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Facts About the Snowy Plover

Kulbhushaan Raghuvanshi
The diminishing population of the snowy plover has made this bird quite famous in recent times. So what's threatening this member of the plover family? The reason, and many other interesting facts, are enlisted in this story.

Did You Know?

Although the snowy plover is considered to be a subspecies of the Kentish Plover, recent research suggests that the snowy plover should be considered a distinct species. The American Ornithologists' Union and the International Ornithological Congress also support this claim.
The snowy plover is a small wading bird distinguished from other members of the plover family by its small size; pale brown back, wings, and tail; dark gray legs and feet; and a white neck and stomach area.

The bird inhabits the Pacific Coast, that includes Washington to Baja California, and the Gulf Coast, from Florida to the Yucatán Peninsula. It has also been spotted in the West Indies, and in certain Southwestern states in the U.S. The snowy plover usually makes coastal beaches and areas near shallow lakes its home.

Classification of the Snowy Plover

Kingdom: Animalia
Phylum: Chordata
Class: Aves
Order: Charadriiformes
Family: Charadriidae
Genus: Charadrius
Species: C. nivosus
Binomial name: Charadrius nivosus

What Threatens the Snowy Plover?

The U.S. Fish and Wildlife Services lists the snowy plover as a threatened species, and the main reason for its diminishing population is the increase in human and environmental impacts on its habitat. These impacts have also forced the bird to migrate to different areas in order to survive.
Many snowy plovers have migrated to the Great Salt Lake during their breeding season to escape habitat destruction. The coasts of America, in recent times, have seen extensive real estate development, and this has forced the snowy plover to move away in search of a new home to avoid stress on its breeding behavior.
Also, the usage of beach grass to stabilize the dunes along the Pacific coast has drastically affected these birds, as the grass takes up the space which the birds use for nesting.

Important Snowy Plover Facts

► A healthy adult snowy plover weighs around 1.2 to 2 ounces, and stands about 5.9 to 6.6 inches tall. Its average lifespan in the wild is 2 to 4 years.
► North America is home to two subspecies of the snowy plover - the Western Snowy Plover (Charadrius alexandrinus nivosus) and the Cuban Snowy Plover (Charadrius alexandrinus tenuirostris). The Western Snowy Plover can be found to the west of the Rocky Mountains, while the Cuban Snowy Plover can be found on the Gulf Coast, from Western Florida to Texas.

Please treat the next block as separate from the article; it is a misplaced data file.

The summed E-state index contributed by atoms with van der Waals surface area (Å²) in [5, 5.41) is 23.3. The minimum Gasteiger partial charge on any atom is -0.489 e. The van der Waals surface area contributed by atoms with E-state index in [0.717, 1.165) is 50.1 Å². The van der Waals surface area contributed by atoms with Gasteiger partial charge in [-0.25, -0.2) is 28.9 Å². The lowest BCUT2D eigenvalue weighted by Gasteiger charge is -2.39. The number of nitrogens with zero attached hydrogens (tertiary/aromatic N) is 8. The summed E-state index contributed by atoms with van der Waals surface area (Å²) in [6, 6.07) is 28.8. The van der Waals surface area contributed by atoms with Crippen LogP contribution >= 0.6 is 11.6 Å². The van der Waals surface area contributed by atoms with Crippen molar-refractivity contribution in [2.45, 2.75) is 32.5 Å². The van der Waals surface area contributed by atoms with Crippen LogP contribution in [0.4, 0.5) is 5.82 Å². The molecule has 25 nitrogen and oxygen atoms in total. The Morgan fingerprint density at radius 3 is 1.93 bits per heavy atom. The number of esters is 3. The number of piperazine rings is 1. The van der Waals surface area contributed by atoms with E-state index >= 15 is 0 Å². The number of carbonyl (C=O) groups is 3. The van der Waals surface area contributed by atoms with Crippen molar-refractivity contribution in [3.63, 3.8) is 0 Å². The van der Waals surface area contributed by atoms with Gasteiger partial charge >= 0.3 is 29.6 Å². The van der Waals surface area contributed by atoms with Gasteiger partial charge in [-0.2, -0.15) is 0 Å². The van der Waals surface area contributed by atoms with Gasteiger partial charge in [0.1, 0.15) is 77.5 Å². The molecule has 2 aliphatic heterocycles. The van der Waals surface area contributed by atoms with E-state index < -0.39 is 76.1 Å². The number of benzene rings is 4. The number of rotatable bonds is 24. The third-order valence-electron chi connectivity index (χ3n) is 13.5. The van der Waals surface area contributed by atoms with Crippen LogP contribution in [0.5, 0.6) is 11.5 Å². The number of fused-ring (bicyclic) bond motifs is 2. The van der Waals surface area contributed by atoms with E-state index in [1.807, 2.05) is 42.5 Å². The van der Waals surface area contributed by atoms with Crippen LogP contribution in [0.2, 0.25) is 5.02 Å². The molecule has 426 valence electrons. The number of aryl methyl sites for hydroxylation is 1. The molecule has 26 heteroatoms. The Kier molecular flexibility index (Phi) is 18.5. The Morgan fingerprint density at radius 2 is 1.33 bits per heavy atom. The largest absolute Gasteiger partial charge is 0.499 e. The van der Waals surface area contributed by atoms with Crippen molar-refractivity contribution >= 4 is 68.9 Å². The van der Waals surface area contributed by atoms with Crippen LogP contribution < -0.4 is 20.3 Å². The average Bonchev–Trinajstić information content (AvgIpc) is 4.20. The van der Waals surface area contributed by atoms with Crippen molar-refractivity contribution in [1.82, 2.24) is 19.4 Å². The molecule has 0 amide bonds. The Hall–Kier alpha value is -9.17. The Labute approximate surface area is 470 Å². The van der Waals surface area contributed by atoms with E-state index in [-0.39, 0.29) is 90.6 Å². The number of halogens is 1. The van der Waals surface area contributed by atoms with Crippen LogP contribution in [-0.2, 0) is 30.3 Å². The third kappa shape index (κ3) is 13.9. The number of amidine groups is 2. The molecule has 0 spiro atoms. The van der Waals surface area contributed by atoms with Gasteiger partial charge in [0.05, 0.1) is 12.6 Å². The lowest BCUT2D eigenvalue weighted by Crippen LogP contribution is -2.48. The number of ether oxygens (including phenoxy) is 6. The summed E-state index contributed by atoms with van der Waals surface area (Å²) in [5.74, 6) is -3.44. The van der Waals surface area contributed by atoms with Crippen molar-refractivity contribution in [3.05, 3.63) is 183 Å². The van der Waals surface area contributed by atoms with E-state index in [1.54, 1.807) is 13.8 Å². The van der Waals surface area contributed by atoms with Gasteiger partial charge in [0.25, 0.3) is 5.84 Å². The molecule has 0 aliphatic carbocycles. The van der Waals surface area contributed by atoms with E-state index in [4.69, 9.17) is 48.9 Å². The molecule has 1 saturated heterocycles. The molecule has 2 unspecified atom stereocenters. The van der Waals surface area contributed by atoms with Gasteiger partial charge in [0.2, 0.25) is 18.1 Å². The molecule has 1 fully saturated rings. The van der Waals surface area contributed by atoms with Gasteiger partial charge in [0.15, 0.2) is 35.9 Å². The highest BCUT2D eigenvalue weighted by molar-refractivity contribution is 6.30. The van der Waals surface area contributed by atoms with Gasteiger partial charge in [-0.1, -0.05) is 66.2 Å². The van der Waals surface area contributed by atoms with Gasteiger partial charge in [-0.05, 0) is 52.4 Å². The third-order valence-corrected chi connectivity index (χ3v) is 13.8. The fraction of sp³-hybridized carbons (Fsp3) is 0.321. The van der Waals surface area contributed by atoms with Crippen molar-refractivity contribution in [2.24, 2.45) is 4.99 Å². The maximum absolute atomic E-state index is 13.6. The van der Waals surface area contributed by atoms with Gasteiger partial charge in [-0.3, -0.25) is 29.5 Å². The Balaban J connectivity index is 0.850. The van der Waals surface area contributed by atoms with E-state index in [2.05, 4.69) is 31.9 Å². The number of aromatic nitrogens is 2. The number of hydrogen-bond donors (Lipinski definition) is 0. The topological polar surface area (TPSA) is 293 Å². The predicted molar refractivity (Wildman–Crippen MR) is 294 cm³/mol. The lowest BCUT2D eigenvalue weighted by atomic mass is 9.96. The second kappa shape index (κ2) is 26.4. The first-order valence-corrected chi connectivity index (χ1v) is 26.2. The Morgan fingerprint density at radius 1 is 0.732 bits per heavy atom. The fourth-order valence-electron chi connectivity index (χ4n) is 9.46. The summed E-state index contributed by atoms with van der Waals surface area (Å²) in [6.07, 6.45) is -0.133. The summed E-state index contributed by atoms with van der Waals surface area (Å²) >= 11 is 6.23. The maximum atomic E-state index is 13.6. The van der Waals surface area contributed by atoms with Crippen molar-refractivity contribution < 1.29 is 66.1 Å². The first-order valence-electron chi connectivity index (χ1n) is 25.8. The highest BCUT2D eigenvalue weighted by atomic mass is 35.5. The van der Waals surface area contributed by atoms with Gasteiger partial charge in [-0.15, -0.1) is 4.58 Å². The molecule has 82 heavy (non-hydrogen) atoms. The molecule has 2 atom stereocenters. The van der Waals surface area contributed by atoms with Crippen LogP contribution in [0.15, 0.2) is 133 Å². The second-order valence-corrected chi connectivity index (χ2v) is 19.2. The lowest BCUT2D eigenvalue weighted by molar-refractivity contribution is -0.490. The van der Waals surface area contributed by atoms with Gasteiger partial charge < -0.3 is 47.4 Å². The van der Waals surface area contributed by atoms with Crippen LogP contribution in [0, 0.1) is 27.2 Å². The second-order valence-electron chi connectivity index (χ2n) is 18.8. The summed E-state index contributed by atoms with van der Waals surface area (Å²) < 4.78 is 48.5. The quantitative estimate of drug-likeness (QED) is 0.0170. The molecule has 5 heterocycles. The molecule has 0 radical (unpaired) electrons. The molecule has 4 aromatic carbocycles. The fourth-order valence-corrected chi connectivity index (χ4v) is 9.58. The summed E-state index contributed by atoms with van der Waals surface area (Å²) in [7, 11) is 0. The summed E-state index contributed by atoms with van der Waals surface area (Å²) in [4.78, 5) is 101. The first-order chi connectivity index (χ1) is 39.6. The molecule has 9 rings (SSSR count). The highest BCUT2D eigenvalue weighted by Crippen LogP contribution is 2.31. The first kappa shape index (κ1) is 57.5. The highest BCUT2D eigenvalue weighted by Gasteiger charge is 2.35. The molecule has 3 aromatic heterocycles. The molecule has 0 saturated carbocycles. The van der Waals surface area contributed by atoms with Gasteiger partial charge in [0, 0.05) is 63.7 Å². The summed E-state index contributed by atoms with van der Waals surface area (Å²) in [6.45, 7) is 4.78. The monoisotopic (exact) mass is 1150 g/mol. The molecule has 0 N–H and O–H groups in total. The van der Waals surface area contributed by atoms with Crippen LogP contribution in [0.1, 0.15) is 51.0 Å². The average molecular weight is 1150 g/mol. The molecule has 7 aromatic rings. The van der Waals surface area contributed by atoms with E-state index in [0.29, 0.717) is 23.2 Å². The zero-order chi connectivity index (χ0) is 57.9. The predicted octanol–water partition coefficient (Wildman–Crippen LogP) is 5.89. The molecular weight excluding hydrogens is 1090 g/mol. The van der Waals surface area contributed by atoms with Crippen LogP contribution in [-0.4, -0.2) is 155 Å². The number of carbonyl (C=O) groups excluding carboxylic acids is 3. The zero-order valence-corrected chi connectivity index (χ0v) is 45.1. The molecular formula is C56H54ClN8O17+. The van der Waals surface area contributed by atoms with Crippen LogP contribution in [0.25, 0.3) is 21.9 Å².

► Snowy plovers prey on beetles, flies, worms, crabs, clams, sand hoppers, and other aquatic insects. They are foragers by nature, and use the run-pause-peck method to capture their food. They have also been noticed to run in a swarm of bees with their bills open to grab a bite, and to dash in and out of the waves looking for aquatic insects or crustaceans.
► The time and length of the breeding season varies geographically, but generally lasts from January to September. Males mark their territories, and start constructing a number of scrapes in their territory. As soon as the male spots a female, he will puff his chest to impress her. If the female approves, they then build a nest together, and defend it against intruders.
► The nest of this bird is a simple scrape on the ground, with bits of plants, pebbles, shells, and even salt crystals. Snowy plovers camouflage their nests to look like sand so that they are barely visible to predators.
► The female usually lays around three to four eggs, and both parents take turns to incubate the eggs. The females usually incubate during the day, while the males take on the duty at night.
► Snowy plovers are known to produce multiple clutches during the breeding season. They have been known to travel long distances to find a new mate or an ideal location for breeding and starting a new family.
► The eggs hatch after 25 to 30 days of incubation, and the young ones leave the nest within hours of hatching. Parents are known to defend the young ones for almost a month, until they learn to fly and survive on their own.
Owls, ravens, crows, falcons, raccoons, and coyotes are natural predators of the snowy plover. Humans come in the list of predators too, because they drive their cars, ride bikes, fly kites, and often bring their dogs to the beach which harms or frightens the snowy plover.
So, the next time you are on a beach, make sure you are not causing any trouble to these small birds. Learn to share the shore, so that your fun isn't threatening the natural environment at the same time.